to paul signac
When I think of the obsequial pomp of the reception and the lamentable congratulations on the on the part of the two families (still in a state of civilization), not to mention the fortuitous appearancesin those chemist's jars where the antediluvian civil and religious magistrates are kept-- goodness gracious-- musn't one pity the poor wretch who is obliged, after having provided himself with the necessary documents, to repair to a locality, where, with a ferocity unequalled by the cruelest cannibals, he is married alive at a slow fire of receptions and the aforesaid funereal pomp . . . .
But at times it is not easy to take up living again, for there remain inner seizures of despair of a pretty large calibre.
My God, those anxieties-- who can live in the modern world without catching his share of them? The best consolation, if not the best remedy, is to be found in deep friendships, even though they have the disadvantage of anchoring us more firmly to life than would seem desirable in the days of our great sufferings . . . .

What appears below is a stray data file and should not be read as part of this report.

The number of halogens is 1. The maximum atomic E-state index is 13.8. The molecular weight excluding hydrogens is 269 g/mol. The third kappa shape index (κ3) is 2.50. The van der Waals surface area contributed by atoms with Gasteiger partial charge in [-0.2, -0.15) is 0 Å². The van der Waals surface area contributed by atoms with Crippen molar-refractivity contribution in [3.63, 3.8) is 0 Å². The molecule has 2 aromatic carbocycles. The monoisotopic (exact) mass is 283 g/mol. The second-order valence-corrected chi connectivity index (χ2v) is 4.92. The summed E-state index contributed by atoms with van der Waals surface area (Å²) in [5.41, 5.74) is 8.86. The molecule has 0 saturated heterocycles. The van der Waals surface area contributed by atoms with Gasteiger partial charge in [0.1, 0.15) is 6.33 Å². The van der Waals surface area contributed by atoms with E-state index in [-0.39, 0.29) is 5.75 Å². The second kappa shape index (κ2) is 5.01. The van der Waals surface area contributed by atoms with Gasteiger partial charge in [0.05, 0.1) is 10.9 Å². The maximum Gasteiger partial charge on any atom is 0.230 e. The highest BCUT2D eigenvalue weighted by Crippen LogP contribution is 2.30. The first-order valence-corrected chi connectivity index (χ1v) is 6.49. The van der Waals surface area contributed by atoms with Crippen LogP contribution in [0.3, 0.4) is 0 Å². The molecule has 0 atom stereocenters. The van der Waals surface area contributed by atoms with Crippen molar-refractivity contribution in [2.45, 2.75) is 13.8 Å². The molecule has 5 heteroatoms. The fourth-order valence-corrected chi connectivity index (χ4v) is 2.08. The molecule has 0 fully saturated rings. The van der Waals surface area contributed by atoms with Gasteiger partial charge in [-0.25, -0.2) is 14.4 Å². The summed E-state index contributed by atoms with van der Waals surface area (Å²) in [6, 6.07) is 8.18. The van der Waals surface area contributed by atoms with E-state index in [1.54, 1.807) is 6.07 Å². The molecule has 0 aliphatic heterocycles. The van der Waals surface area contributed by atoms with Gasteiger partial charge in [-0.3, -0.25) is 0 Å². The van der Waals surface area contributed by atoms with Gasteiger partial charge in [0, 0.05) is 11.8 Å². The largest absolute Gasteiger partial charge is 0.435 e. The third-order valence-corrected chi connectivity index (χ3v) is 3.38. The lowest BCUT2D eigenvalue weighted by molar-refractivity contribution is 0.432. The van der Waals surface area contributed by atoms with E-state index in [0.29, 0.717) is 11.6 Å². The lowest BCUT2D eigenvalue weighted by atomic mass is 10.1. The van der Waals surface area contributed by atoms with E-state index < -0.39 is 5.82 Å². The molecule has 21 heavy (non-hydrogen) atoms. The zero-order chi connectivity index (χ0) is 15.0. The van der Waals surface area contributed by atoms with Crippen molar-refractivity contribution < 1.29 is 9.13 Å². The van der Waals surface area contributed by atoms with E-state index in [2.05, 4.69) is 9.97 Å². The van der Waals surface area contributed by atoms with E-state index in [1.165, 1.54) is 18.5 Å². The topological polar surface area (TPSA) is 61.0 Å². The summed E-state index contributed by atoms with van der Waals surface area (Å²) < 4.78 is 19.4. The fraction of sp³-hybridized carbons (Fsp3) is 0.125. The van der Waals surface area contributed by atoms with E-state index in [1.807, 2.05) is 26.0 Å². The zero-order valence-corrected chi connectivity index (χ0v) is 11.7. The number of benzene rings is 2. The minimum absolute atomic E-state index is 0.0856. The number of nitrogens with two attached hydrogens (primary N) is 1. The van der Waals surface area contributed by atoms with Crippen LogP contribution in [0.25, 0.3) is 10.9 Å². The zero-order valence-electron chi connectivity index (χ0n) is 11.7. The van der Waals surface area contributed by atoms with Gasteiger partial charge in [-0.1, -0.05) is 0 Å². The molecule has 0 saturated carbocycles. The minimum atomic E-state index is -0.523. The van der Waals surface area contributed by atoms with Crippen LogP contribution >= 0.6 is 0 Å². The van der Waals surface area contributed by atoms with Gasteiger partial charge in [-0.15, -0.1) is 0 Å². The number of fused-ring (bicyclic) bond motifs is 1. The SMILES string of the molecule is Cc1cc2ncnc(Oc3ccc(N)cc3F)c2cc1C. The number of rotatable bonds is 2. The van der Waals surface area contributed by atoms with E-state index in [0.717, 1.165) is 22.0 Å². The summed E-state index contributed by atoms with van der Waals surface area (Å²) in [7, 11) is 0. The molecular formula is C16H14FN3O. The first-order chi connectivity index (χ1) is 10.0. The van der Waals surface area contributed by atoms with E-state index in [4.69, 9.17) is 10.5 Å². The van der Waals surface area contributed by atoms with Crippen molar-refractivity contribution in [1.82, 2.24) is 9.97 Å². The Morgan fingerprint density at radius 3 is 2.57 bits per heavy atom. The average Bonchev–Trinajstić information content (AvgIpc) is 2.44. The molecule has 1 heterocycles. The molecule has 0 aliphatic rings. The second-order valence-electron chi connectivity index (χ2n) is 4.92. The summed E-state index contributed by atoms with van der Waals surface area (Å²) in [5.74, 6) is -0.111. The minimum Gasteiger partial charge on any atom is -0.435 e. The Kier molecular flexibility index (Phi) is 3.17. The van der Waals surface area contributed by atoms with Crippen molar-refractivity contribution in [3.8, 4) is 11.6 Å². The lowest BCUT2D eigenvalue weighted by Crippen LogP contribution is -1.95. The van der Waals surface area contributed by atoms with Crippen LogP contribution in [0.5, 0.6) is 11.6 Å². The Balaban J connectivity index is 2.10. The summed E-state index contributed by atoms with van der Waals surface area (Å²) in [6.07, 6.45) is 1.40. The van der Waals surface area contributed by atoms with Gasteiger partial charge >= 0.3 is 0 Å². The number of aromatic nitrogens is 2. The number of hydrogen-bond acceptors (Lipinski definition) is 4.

I have been 'in a hole' all my life, and my mental condition is not only vague now, but has always been so, not that whatever is done for me, I cannot think things out so as to balance my life. Where I have to follow, as here in the hospital, I feel at peace . . . .
I throw myself fully into my work again, very good, but I shall always be cracked.